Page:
Threads for pat

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      :( this looks too much like vs code to me

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        Presumably intentionally so; VSCode w/ language-server driven intellisense has taken over the editor market in a big way, and I gather they’re trying to make the sales pitch of “pay us money for our product instead” a little easier by softening the UI changes for anyone who they can convince to switch.

        Not ideal for people who love the current JetBrains IDE UI paradigm, I suppose.

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          I feel like that goes both ways though. If there’s less difference, why am I paying?

          I am not an absolutionist in terms of redesigns, but as someone who likes using Jetbrains software for working in Enterprise Software, moving towards this “you can barely have two files open at once” design makes me a bit sad (I’m 100% sure I can mess around with the configuration/layout to get what I want of course)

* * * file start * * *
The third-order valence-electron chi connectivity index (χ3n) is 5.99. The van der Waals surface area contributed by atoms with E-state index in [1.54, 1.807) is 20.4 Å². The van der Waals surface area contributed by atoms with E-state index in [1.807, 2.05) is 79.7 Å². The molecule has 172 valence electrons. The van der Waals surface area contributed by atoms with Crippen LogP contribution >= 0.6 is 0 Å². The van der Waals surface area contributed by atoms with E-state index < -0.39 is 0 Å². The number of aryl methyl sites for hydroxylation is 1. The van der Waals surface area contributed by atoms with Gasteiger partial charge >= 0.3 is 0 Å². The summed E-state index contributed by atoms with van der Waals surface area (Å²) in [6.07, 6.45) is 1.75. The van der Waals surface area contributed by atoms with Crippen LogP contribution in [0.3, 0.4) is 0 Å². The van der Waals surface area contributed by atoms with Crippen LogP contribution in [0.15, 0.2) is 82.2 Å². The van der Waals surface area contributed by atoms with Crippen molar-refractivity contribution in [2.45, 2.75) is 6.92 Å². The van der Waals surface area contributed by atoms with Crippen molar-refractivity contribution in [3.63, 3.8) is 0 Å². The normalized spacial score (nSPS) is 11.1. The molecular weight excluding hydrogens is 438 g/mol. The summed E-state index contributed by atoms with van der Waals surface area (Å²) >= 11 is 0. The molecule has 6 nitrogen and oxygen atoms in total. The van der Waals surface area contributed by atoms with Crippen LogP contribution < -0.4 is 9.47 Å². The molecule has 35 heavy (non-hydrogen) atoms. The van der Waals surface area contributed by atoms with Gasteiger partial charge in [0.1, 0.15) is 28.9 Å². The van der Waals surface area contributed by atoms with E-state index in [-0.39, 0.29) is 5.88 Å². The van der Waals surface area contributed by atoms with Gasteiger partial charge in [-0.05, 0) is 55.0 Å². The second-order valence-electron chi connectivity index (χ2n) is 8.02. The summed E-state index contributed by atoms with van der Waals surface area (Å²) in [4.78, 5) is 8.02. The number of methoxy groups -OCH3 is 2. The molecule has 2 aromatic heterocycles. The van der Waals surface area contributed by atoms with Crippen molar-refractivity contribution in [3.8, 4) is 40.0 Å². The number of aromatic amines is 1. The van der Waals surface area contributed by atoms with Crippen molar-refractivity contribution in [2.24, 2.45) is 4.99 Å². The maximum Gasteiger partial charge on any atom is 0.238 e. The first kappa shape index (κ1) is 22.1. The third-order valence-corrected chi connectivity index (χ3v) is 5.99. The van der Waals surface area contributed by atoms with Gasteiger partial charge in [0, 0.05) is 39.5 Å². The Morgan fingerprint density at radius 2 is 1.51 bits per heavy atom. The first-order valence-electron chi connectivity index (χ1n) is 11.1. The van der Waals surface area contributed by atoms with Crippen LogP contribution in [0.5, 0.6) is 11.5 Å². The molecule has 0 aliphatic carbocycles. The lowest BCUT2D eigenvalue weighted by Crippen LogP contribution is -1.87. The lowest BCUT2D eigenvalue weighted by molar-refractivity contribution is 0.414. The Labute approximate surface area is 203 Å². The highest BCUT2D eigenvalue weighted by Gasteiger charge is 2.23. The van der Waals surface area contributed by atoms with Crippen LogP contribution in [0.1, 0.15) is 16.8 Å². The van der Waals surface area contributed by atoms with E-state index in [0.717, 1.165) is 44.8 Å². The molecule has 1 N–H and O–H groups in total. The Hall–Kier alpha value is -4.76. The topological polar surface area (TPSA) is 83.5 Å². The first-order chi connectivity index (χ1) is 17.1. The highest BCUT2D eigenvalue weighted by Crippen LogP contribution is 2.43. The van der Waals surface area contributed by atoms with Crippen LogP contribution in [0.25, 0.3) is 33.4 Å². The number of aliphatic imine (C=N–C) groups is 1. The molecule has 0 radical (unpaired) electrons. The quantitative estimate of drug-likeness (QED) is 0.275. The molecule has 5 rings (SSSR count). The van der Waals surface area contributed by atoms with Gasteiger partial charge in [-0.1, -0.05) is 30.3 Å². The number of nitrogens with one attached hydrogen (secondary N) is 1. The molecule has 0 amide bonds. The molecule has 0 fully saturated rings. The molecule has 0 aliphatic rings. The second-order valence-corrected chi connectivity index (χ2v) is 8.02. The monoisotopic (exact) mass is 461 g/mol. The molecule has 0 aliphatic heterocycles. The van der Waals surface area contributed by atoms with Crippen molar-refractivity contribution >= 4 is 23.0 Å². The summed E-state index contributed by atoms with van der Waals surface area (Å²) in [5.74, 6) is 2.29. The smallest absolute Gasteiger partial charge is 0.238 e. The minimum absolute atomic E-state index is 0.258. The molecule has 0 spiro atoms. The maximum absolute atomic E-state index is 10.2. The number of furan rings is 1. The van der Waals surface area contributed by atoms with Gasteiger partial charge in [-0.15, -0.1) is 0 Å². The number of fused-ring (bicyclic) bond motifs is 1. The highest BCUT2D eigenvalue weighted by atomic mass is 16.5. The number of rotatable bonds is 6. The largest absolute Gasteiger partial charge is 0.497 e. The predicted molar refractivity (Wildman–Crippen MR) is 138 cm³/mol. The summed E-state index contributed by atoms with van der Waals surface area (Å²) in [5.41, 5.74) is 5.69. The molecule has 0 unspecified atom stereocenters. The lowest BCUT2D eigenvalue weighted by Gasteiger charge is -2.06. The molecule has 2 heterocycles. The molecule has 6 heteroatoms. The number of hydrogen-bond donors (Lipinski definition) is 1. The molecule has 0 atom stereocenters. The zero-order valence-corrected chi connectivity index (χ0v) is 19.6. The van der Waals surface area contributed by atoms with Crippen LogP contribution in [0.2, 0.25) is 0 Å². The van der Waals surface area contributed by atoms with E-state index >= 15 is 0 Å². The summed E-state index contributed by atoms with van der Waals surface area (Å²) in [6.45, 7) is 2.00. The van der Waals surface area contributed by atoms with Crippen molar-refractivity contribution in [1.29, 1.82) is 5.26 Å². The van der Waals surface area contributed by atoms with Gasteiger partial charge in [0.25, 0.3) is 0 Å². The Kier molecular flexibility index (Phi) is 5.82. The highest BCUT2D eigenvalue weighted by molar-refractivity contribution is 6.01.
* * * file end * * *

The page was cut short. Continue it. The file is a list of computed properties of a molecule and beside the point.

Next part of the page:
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            I feel like that goes both ways though. If there’s less difference, why am I paying?

            I mean it’s hard to say (I’m neither a vscode nor much of a jetbrains guy), but in my limited experience with CLion I walked away with the impression that one buys it for the features (some of which are advantages over rust-analyzer), and merely tolerates the UI. Not that there’s anything completely wrong with the UI, but the current mostly bog-standard “bag of icons” IDE paradigm can’t really be selling many licenses on its strength alone, can it?